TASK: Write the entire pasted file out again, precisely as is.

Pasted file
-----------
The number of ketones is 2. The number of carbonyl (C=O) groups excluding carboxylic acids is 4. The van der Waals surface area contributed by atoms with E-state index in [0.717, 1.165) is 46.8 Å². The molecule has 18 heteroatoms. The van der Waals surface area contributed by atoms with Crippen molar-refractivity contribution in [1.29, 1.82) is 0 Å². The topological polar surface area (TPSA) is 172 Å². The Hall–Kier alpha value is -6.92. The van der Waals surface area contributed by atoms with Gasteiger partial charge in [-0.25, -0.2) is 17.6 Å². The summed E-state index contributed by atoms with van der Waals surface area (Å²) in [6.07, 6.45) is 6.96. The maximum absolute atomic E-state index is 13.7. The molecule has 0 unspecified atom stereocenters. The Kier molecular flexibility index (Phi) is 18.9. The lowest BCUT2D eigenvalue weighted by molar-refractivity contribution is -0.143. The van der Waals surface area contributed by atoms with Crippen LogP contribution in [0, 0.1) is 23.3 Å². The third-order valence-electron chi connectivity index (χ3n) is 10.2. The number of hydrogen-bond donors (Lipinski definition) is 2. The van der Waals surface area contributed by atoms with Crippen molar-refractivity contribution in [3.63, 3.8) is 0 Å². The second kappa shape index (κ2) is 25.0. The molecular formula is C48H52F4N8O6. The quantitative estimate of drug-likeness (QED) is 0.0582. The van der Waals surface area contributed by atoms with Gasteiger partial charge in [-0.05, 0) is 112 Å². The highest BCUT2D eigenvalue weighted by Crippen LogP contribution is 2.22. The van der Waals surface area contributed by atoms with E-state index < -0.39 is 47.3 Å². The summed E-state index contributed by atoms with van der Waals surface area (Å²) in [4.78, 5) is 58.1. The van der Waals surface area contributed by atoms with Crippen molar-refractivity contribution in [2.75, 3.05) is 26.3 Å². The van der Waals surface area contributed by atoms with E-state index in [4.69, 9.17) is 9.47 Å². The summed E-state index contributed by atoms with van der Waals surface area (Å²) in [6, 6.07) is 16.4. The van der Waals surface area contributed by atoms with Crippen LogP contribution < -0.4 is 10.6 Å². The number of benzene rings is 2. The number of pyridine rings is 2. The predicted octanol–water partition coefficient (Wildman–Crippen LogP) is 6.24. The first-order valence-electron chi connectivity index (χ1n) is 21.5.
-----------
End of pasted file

The number of ketones is 2. The number of carbonyl (C=O) groups excluding carboxylic acids is 4. The van der Waals surface area contributed by atoms with E-state index in [0.717, 1.165) is 46.8 Å². The molecule has 18 heteroatoms. The van der Waals surface area contributed by atoms with Crippen molar-refractivity contribution in [1.29, 1.82) is 0 Å². The topological polar surface area (TPSA) is 172 Å². The Hall–Kier alpha value is -6.92. The van der Waals surface area contributed by atoms with Gasteiger partial charge in [-0.25, -0.2) is 17.6 Å². The summed E-state index contributed by atoms with van der Waals surface area (Å²) in [6.07, 6.45) is 6.96. The maximum absolute atomic E-state index is 13.7. The molecule has 0 unspecified atom stereocenters. The Kier molecular flexibility index (Phi) is 18.9. The lowest BCUT2D eigenvalue weighted by molar-refractivity contribution is -0.143. The van der Waals surface area contributed by atoms with Crippen LogP contribution in [0, 0.1) is 23.3 Å². The third-order valence-electron chi connectivity index (χ3n) is 10.2. The number of hydrogen-bond donors (Lipinski definition) is 2. The van der Waals surface area contributed by atoms with Crippen molar-refractivity contribution in [3.63, 3.8) is 0 Å². The second kappa shape index (κ2) is 25.0. The molecular formula is C48H52F4N8O6. The quantitative estimate of drug-likeness (QED) is 0.0582. The van der Waals surface area contributed by atoms with Gasteiger partial charge in [-0.05, 0) is 112 Å². The highest BCUT2D eigenvalue weighted by Crippen LogP contribution is 2.22. The van der Waals surface area contributed by atoms with E-state index < -0.39 is 47.3 Å². The summed E-state index contributed by atoms with van der Waals surface area (Å²) in [4.78, 5) is 58.1. The van der Waals surface area contributed by atoms with Crippen molar-refractivity contribution in [2.75, 3.05) is 26.3 Å². The van der Waals surface area contributed by atoms with E-state index in [4.69, 9.17) is 9.47 Å². The summed E-state index contributed by atoms with van der Waals surface area (Å²) in [6, 6.07) is 16.4. The van der Waals surface area contributed by atoms with Crippen LogP contribution < -0.4 is 10.6 Å². The number of benzene rings is 2. The number of pyridine rings is 2. The predicted octanol–water partition coefficient (Wildman–Crippen LogP) is 6.24. The first-order valence-electron chi connectivity index (χ1n) is 21.5.